Going Back Home to Celebrate a Milestone

This past month, I had the great privilege of going back to Nepal after a couple of years away. The reason for my visit was extremely special as my family was celebrating the 100th birthday of my grandfather. This is the same grandfather who is the only surviving child of my great grandmother, Rukmini, the namesake of our organization. This birthday is obviously momentous for me and my family, but it is also a celebration for the local community where I am from because he was a pioneer in education and his impact as an educator (guru) has been felt by many in the community. 

His birthday and the resulting celebration was really a celebration of the power and impact of education. While I was certainly eager to see my 100 year young grandfather and meet many family members, I was equally excited to visit with the foundation team that has been working so hard to empower girls through education. I had a few meetings with the team and we also got to visit a few schools where we observed programs, met with teachers, and got to interact with some of the students as well. In this post, I wanted to share a few of the highlights of my visit as well as a few observations for anyone who may be reading this.


Migration and earthquake recovery: I learned that migration is increasing the need for us to support even more scholars than we planned for in schools like Setidevi and Sokhhel, where families impacted by the 2015 earthquake have moved to. These schools have welcomed the new students and are doing all they can to support the students and their families, but the schools have asked for our help to provide them with scholarships, uniforms, and supplies to ensure these kids have a chance at an education. Our team is willing and ready to support these families.

The need for mental health support: Children who have migrated to the area seem to be burdened with stress and trauma that is above and beyond what other children in the area are experiencing, and we are seeing a greater need for counseling and mental health support. A caring elder sister is one thing, but our team is starting to see the need for more professional support for these issues, and we will be exploring ways to provide that.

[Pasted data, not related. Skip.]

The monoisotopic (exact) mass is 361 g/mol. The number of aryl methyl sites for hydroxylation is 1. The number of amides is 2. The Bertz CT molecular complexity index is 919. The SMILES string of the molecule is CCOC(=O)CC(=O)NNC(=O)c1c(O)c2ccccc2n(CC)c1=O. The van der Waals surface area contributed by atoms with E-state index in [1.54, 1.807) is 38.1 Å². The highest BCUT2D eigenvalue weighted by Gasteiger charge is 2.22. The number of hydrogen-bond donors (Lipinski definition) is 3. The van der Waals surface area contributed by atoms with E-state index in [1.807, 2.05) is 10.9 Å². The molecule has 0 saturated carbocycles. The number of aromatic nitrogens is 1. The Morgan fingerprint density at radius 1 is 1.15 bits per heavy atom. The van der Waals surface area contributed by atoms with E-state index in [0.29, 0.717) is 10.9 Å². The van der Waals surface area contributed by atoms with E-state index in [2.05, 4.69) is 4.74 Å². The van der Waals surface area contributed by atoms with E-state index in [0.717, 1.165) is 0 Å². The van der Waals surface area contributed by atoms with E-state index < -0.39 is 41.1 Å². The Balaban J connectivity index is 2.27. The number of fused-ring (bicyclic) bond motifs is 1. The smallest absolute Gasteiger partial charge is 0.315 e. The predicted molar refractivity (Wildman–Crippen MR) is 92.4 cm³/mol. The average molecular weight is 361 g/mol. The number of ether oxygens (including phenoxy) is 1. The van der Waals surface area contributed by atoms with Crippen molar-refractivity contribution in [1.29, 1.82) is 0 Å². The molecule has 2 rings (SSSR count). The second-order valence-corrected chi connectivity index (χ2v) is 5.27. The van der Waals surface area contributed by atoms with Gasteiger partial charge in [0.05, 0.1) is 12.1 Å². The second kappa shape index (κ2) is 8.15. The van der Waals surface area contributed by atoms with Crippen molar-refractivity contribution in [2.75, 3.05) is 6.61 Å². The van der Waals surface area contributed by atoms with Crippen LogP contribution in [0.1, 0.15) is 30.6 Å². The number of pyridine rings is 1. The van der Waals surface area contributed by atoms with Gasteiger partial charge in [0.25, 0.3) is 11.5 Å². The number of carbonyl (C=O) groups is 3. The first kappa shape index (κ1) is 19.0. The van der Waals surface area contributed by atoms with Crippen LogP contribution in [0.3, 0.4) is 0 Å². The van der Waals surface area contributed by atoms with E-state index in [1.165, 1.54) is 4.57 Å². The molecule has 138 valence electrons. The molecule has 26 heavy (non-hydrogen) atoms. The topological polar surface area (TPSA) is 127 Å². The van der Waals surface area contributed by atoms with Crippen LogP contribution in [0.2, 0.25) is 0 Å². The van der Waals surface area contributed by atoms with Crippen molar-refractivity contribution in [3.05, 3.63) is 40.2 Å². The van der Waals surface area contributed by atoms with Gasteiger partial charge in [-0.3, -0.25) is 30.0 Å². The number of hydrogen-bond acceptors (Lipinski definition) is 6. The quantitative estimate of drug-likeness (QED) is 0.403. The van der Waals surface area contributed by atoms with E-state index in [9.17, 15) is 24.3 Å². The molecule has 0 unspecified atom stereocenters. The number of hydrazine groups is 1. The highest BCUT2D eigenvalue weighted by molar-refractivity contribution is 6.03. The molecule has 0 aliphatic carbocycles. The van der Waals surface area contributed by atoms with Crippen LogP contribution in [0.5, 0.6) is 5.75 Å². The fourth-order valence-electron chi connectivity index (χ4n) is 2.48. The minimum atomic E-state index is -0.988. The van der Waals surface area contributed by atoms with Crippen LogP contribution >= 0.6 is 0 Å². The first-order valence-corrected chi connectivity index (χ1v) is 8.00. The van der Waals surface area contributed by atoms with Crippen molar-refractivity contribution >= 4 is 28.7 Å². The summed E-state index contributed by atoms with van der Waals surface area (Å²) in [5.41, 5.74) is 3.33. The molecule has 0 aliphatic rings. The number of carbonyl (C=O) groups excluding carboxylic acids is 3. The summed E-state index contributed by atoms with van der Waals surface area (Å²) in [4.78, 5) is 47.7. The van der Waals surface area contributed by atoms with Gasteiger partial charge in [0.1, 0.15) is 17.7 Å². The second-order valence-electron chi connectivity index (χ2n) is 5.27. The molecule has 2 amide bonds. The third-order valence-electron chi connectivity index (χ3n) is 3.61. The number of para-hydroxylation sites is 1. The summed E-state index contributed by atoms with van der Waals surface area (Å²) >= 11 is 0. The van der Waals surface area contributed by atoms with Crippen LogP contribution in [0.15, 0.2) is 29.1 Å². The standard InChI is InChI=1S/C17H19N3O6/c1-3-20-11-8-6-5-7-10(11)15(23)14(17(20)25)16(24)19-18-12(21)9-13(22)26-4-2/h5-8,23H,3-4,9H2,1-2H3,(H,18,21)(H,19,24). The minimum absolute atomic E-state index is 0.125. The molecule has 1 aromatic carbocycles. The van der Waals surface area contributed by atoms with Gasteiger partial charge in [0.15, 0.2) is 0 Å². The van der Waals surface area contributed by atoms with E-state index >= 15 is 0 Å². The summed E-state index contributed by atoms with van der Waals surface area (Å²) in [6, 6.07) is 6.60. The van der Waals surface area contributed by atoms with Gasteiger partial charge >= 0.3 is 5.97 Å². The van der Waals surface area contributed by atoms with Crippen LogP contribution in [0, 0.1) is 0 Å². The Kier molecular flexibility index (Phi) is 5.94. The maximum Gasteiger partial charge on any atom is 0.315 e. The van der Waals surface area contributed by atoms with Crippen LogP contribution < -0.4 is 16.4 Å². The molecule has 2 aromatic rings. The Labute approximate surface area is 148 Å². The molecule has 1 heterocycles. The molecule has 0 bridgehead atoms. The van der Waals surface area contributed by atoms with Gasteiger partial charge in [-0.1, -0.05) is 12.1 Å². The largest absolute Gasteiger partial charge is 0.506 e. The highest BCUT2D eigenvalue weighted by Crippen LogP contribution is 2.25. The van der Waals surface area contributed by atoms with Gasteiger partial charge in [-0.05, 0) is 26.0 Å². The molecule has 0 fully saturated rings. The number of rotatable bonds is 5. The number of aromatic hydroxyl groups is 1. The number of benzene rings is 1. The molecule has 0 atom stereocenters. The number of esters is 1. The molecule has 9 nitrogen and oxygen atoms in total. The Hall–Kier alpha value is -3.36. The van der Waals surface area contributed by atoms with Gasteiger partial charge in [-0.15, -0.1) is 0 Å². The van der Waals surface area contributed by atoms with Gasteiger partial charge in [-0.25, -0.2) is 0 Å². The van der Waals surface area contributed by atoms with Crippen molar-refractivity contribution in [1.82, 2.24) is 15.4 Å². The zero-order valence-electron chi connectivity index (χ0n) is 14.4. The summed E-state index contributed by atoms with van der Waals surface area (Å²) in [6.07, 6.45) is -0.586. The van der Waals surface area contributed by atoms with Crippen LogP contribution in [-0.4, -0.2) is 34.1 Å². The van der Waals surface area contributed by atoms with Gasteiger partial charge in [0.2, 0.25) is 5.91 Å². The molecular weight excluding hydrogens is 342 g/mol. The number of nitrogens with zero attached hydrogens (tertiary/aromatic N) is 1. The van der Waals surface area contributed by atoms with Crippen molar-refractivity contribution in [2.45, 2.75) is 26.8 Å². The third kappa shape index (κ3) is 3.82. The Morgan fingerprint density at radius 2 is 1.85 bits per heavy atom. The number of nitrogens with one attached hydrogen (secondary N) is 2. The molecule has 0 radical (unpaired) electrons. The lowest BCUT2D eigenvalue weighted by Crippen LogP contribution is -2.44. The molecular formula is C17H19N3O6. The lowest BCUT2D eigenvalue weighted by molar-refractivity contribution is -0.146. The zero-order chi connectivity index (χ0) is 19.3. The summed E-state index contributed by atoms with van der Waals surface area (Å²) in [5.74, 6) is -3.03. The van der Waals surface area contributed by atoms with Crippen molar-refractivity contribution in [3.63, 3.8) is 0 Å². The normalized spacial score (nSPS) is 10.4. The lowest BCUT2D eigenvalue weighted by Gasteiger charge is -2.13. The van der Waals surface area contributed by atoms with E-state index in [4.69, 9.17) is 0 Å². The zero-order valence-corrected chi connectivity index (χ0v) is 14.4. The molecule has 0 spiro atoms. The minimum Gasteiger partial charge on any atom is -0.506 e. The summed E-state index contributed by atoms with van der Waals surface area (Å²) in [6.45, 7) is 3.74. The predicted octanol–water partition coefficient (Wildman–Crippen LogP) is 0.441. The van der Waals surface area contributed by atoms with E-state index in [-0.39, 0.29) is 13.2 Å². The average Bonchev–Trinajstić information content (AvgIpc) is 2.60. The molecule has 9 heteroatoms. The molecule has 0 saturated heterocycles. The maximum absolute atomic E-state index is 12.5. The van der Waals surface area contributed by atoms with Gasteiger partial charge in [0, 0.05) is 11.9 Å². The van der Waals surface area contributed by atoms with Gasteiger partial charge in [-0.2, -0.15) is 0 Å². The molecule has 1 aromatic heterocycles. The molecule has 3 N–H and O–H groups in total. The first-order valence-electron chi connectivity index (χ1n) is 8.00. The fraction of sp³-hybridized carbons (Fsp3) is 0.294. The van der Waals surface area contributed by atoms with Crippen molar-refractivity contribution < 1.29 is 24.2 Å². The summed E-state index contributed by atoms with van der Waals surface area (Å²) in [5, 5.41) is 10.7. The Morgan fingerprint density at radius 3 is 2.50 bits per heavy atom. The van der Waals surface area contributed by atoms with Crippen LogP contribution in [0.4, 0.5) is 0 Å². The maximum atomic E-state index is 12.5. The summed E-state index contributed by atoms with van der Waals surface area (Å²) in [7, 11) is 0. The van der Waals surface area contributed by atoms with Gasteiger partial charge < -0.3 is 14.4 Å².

Food security and the lunch program: At another school I visited, Setidevi – Talku, which is in one of the more impoverished areas where we work, the Principal talked about how food security is a key issue and requested our support for a meal program. The teachers have been doing things on their own to help the kids, but it is not a sustainable approach. Sadly, the local government’s funding for this type of program has also been cut back, so the kids are going hungry while trying to get an education. Having seen the positive impact that the lunch program has had at other schools, I am confident that a similar program here would help increase attendance, enrollment, and even academic outcomes. My hope is that our team can find a way to start this program for the upcoming school year, which begins after the Nepali New Year in mid-April.

Team transition and leadership: Team transition has been both a challenge and a resounding success as the new team has gelled into an amazing group of leaders. Usha deserves all the praise (and support) for being able to handle these transitions so well. She has been mentoring the new staff, managing the programs, and building relationships with the schools and the community. She is a true asset to our organization and I am grateful for her dedication and passion.

Office space and environment: The current office that the team has is not sufficient for the number of staff, and we need to look at providing a better office environment for them to do their work. The office is cramped, noisy, and lacks proper ventilation and sanitation. We are exploring options with local leaders to find a suitable space that can accommodate the team and provide them with the facilities they need.

Culture and impact: Seeing the way the students interact with our Nepal Team is nothing short of amazing. They act just like younger sisters speaking with older sisters they respect and admire. The culture we have created is remarkable. The students are confident, curious, and eager to learn. They are also grateful for the opportunities we have given them and they express their appreciation in various ways. I received many letters, drawings, and gifts from the students, and I was moved by their sincerity and warmth.